Dr. Rowell has provided workshops or webinars for Oregon and Washington State feeding teams, private pediatric therapy centers, Blue Cross Blue Shield, General Mills, Medtronic, Saint Paul’s Children’s Hospital, Early Childhood Family Education (E.C.F.E.), Joint Council International Child Welfare Symposium, Minnesota Adolescent and Child Mental Health Conference, White Earth Community Collaborative, Bright Horizons Childcare, Children’s Home Society, Holt International Adoption, Metro State Nurse Practitioner Students, Emily Program, Melrose Institute, Faegre and Benson, Minnesota L.P.N. Association,  markets (Linden Hills, Mississippi Market and Whole Foods), and others.


If you would like to know if Dr. Rowell is available to talk to your organization, please contact

 what workshop attendees say:

“I followed a few of the tips you gave… My husband and I are so grateful because Brian has been eating everything we have offered and we could not be happier. I am so thankful to have met you. Without these tips I would still be upset and frustrated and so would Brian!” — Lisa, mom of Brian 10 months

“This is a phenomenal presentation, it is extremely important that educators and practitioners know this information.” -anon

“This was the best lecture we had all month.” pediatrics resident

“All of the reviews I got back gave you the highest rating in each category.”  — Jessica Remington, MS, RDN, LD, CLC  WIC Program

Comments from attendees at Community Health Workshop:

“I like it all. It was all applicable to my work and home life.”

“I will use this info often in the WIC setting.”

“Katja was a very engaging speaker. I loved her stories which brought to life the issue of picky eating. If she ever offers another talk on a similar topic, we should have her come again!”


“I just wanted to say thanks for coming to parent class on Wednesday. I wasn’t sure what to expect, and had braced myself for an evening of fat shaming and lectures on shoulds and obesity panic and had worked out ways to leave the class if it got to be too much.   I was pleasantly surprised to find the class full of really useful information that I hope to put into practice around here as much as I can. We don’t have many food battles around here, but I will try to relax on days he only eats his rice out of dinner instead of the other stuff on his plate that I know I’ve seen him eat before!” — Becky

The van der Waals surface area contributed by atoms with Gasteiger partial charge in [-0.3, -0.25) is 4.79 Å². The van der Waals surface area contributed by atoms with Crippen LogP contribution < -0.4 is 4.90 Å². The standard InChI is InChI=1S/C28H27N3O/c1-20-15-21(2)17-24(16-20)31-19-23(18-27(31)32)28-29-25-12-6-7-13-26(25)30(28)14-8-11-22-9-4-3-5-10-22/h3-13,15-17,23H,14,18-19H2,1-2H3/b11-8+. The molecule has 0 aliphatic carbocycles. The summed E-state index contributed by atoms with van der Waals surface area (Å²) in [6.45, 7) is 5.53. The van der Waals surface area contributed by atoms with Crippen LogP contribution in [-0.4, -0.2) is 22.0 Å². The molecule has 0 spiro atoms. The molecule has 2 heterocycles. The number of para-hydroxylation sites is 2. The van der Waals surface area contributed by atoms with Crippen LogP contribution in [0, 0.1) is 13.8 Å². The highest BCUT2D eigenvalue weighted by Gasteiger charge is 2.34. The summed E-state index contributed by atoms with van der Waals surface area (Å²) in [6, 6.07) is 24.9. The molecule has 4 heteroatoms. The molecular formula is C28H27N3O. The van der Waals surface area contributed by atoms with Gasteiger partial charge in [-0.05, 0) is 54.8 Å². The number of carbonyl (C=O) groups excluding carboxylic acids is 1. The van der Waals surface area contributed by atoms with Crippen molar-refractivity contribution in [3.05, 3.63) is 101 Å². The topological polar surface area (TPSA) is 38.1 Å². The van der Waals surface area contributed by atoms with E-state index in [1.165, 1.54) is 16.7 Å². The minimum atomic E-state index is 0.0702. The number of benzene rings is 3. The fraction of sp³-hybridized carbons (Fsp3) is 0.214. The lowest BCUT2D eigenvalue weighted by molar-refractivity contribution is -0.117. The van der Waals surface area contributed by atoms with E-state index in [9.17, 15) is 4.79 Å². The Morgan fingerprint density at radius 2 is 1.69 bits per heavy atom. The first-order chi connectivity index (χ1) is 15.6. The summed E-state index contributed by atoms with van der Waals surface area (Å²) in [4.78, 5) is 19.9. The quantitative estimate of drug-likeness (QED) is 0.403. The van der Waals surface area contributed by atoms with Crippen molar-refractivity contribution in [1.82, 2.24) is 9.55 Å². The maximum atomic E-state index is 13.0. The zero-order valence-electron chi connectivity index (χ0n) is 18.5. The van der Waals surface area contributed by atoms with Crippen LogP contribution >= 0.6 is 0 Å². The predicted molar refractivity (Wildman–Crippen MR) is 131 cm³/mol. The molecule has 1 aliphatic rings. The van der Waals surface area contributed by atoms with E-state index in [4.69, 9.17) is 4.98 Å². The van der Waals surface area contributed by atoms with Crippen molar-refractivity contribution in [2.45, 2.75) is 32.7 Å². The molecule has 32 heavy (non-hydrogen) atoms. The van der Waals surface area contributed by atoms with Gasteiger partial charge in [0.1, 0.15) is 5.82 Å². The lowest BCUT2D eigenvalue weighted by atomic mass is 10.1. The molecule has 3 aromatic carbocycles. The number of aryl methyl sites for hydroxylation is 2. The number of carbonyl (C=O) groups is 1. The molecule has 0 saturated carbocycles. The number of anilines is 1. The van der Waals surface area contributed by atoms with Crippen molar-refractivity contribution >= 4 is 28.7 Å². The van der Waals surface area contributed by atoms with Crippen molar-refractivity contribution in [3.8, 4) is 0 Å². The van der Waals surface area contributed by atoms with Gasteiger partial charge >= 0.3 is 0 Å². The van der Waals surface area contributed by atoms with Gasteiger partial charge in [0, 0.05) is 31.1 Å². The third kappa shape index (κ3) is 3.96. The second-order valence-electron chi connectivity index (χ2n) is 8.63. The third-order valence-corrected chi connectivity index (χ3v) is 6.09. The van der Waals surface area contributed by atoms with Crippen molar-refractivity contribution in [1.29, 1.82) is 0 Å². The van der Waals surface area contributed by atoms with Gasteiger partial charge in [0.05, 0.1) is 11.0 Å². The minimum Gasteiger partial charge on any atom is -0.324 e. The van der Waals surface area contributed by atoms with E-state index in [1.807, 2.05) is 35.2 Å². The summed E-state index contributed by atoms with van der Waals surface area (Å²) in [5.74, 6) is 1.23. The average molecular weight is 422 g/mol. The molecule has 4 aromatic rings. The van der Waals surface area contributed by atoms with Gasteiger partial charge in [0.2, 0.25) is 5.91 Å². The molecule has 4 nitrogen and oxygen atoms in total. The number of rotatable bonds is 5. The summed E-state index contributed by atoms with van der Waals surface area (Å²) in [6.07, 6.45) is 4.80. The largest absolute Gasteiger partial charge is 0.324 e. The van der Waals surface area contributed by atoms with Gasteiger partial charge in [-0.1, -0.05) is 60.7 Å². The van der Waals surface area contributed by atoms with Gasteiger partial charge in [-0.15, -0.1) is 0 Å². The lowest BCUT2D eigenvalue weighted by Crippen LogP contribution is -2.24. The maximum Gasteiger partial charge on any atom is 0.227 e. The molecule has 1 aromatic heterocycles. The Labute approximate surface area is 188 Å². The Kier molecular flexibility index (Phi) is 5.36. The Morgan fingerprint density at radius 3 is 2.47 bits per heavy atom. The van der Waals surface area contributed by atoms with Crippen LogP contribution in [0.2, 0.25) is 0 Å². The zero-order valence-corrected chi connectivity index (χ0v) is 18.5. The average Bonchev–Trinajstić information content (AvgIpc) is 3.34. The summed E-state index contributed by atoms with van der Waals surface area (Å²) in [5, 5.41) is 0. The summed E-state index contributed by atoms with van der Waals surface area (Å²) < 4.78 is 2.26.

“Our professional staff felt very positively about Dr. Rowell’s workshop and will be applying her suggestions when parents question children’s eating habits. We would recommend her workshop to other professionals.”Phyllis Ettinger, Director Children’s Country Day

“Feedback from your presentation was very positive. One parent said that it was “revolutionary” that she could relax if her child didn’t eat a balanced meal at every meal and it is helping. Others felt that being attentive to their child during meals; eating with their child and having a conversation have been helpful. They liked the ideas for preparing food and the snack ideas and the handouts. Thank you so much! “— Jill, ECFE parent educator


“Excellent! Will be very helpful in my work.” -anon

“Your presentation was great! We were inspired to make changes. You were organized, empathetic, funny, explained everything well and had good handouts! I have been more relaxed at mealtimes, and I think it is helping. Ava may not be eating kohlrabi yet, but at least I don’t feel like I’m losing my mind at dinner every night.” — Sue

“As a psychologist specializing in eating disorders, it is a breath of fresh air to hear someone talk sensibly about the feeding relationship.”Bette Bakke, Ph.D., L.P

“Sarah took your suggestion and put a small dish of fruit by everyone’s plate. Lilly began eating fruit, then vegetables and meat before eating more fruit-something she had never done. Mom said she and Dad were careful to remain neutral, although they wanted to jump up and down! She was thrilled with your advice! —Betsy, Parenting Educator


Webinar Feedback

“I liked the routine bedtime snack idea, I think that might work.”
“Dr. Rowell thank you so much for this!  We could have desperately used this approx a year ago!  Thank you so much! God Bless you!”
“Family style is a great suggestion! I used it in my classroom when I was a teacher. I will try it with my daughter and her picky eating!”

 “Thank you for the picky eater explanation. As I was listening I ordered you book and will read more.”
“Thanks for providing such an informative webinar!”